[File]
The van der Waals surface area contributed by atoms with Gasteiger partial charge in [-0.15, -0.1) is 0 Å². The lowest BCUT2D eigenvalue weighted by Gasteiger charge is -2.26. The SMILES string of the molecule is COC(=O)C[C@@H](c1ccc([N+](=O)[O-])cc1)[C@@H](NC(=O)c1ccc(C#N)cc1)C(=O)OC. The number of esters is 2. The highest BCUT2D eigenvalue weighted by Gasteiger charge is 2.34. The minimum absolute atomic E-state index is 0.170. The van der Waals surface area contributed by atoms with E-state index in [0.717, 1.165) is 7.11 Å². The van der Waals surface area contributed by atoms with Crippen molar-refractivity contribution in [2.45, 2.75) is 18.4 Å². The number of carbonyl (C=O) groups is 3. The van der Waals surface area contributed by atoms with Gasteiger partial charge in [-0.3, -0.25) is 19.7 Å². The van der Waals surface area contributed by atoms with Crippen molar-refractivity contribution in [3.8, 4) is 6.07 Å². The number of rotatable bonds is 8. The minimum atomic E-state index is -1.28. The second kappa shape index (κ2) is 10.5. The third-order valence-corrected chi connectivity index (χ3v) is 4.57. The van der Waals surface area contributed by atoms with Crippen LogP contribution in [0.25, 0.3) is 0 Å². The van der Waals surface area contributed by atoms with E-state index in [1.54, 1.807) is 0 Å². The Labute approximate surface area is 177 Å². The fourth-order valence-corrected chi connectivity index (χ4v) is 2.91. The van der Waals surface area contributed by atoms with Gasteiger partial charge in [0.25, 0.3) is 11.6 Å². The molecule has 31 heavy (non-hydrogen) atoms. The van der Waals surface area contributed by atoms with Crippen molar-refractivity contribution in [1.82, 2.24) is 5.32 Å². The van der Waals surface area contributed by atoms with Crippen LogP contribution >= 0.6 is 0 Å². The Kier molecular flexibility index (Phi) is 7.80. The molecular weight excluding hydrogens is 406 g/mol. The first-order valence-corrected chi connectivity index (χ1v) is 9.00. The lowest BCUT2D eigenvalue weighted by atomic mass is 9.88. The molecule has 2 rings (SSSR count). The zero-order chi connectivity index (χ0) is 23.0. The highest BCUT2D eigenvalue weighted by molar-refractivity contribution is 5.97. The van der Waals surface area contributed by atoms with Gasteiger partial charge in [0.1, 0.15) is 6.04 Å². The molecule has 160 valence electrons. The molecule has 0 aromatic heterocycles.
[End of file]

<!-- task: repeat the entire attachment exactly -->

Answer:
The van der Waals surface area contributed by atoms with Gasteiger partial charge in [-0.15, -0.1) is 0 Å². The lowest BCUT2D eigenvalue weighted by Gasteiger charge is -2.26. The SMILES string of the molecule is COC(=O)C[C@@H](c1ccc([N+](=O)[O-])cc1)[C@@H](NC(=O)c1ccc(C#N)cc1)C(=O)OC. The number of esters is 2. The highest BCUT2D eigenvalue weighted by Gasteiger charge is 2.34. The minimum absolute atomic E-state index is 0.170. The van der Waals surface area contributed by atoms with E-state index in [0.717, 1.165) is 7.11 Å². The van der Waals surface area contributed by atoms with Crippen molar-refractivity contribution in [2.45, 2.75) is 18.4 Å². The number of carbonyl (C=O) groups is 3. The van der Waals surface area contributed by atoms with Gasteiger partial charge in [-0.3, -0.25) is 19.7 Å². The van der Waals surface area contributed by atoms with Crippen molar-refractivity contribution in [3.8, 4) is 6.07 Å². The number of rotatable bonds is 8. The minimum atomic E-state index is -1.28. The second kappa shape index (κ2) is 10.5. The third-order valence-corrected chi connectivity index (χ3v) is 4.57. The van der Waals surface area contributed by atoms with Crippen LogP contribution in [0.25, 0.3) is 0 Å². The van der Waals surface area contributed by atoms with E-state index in [1.54, 1.807) is 0 Å². The Labute approximate surface area is 177 Å². The fourth-order valence-corrected chi connectivity index (χ4v) is 2.91. The van der Waals surface area contributed by atoms with Gasteiger partial charge in [0.25, 0.3) is 11.6 Å². The molecule has 31 heavy (non-hydrogen) atoms. The van der Waals surface area contributed by atoms with Crippen molar-refractivity contribution in [1.82, 2.24) is 5.32 Å². The van der Waals surface area contributed by atoms with Crippen LogP contribution >= 0.6 is 0 Å². The Kier molecular flexibility index (Phi) is 7.80. The molecular weight excluding hydrogens is 406 g/mol. The first-order valence-corrected chi connectivity index (χ1v) is 9.00. The lowest BCUT2D eigenvalue weighted by atomic mass is 9.88. The molecule has 2 rings (SSSR count). The zero-order chi connectivity index (χ0) is 23.0. The highest BCUT2D eigenvalue weighted by molar-refractivity contribution is 5.97. The van der Waals surface area contributed by atoms with Gasteiger partial charge in [0.1, 0.15) is 6.04 Å². The molecule has 160 valence electrons. The molecule has 0 aromatic heterocycles.